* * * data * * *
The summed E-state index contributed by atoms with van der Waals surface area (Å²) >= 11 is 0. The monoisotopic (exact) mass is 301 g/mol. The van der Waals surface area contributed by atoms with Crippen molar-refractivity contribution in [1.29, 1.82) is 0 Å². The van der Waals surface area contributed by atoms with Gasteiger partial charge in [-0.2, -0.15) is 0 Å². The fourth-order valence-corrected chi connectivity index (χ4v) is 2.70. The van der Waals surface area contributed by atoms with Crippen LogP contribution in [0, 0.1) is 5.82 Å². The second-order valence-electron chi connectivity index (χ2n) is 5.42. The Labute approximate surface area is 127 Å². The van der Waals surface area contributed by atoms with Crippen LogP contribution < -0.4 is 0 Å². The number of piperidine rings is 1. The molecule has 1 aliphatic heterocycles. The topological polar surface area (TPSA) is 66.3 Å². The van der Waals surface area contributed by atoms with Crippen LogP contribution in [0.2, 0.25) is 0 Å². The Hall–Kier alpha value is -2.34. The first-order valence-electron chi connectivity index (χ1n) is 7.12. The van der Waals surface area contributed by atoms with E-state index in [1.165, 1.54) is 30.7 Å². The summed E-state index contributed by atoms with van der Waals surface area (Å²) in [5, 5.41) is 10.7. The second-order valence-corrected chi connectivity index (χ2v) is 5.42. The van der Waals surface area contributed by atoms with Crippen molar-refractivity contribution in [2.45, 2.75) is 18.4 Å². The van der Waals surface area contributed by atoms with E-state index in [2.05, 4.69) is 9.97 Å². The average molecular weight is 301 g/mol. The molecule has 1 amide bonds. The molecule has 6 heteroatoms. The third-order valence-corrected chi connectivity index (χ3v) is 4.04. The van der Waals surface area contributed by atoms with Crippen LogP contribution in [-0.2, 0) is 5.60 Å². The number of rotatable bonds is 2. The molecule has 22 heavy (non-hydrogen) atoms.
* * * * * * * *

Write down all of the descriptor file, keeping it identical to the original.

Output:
The summed E-state index contributed by atoms with van der Waals surface area (Å²) >= 11 is 0. The monoisotopic (exact) mass is 301 g/mol. The van der Waals surface area contributed by atoms with Crippen molar-refractivity contribution in [1.29, 1.82) is 0 Å². The van der Waals surface area contributed by atoms with Gasteiger partial charge in [-0.2, -0.15) is 0 Å². The fourth-order valence-corrected chi connectivity index (χ4v) is 2.70. The van der Waals surface area contributed by atoms with Crippen LogP contribution in [0, 0.1) is 5.82 Å². The second-order valence-electron chi connectivity index (χ2n) is 5.42. The Labute approximate surface area is 127 Å². The van der Waals surface area contributed by atoms with Crippen LogP contribution < -0.4 is 0 Å². The number of piperidine rings is 1. The molecule has 1 aliphatic heterocycles. The topological polar surface area (TPSA) is 66.3 Å². The van der Waals surface area contributed by atoms with Crippen LogP contribution in [0.2, 0.25) is 0 Å². The Hall–Kier alpha value is -2.34. The first-order valence-electron chi connectivity index (χ1n) is 7.12. The van der Waals surface area contributed by atoms with E-state index in [1.165, 1.54) is 30.7 Å². The summed E-state index contributed by atoms with van der Waals surface area (Å²) in [5, 5.41) is 10.7. The second-order valence-corrected chi connectivity index (χ2v) is 5.42. The van der Waals surface area contributed by atoms with Crippen molar-refractivity contribution in [2.45, 2.75) is 18.4 Å². The van der Waals surface area contributed by atoms with E-state index in [2.05, 4.69) is 9.97 Å². The average molecular weight is 301 g/mol. The molecule has 1 amide bonds. The molecule has 6 heteroatoms. The third-order valence-corrected chi connectivity index (χ3v) is 4.04. The van der Waals surface area contributed by atoms with Crippen LogP contribution in [-0.2, 0) is 5.60 Å². The number of rotatable bonds is 2. The molecule has 22 heavy (non-hydrogen) atoms.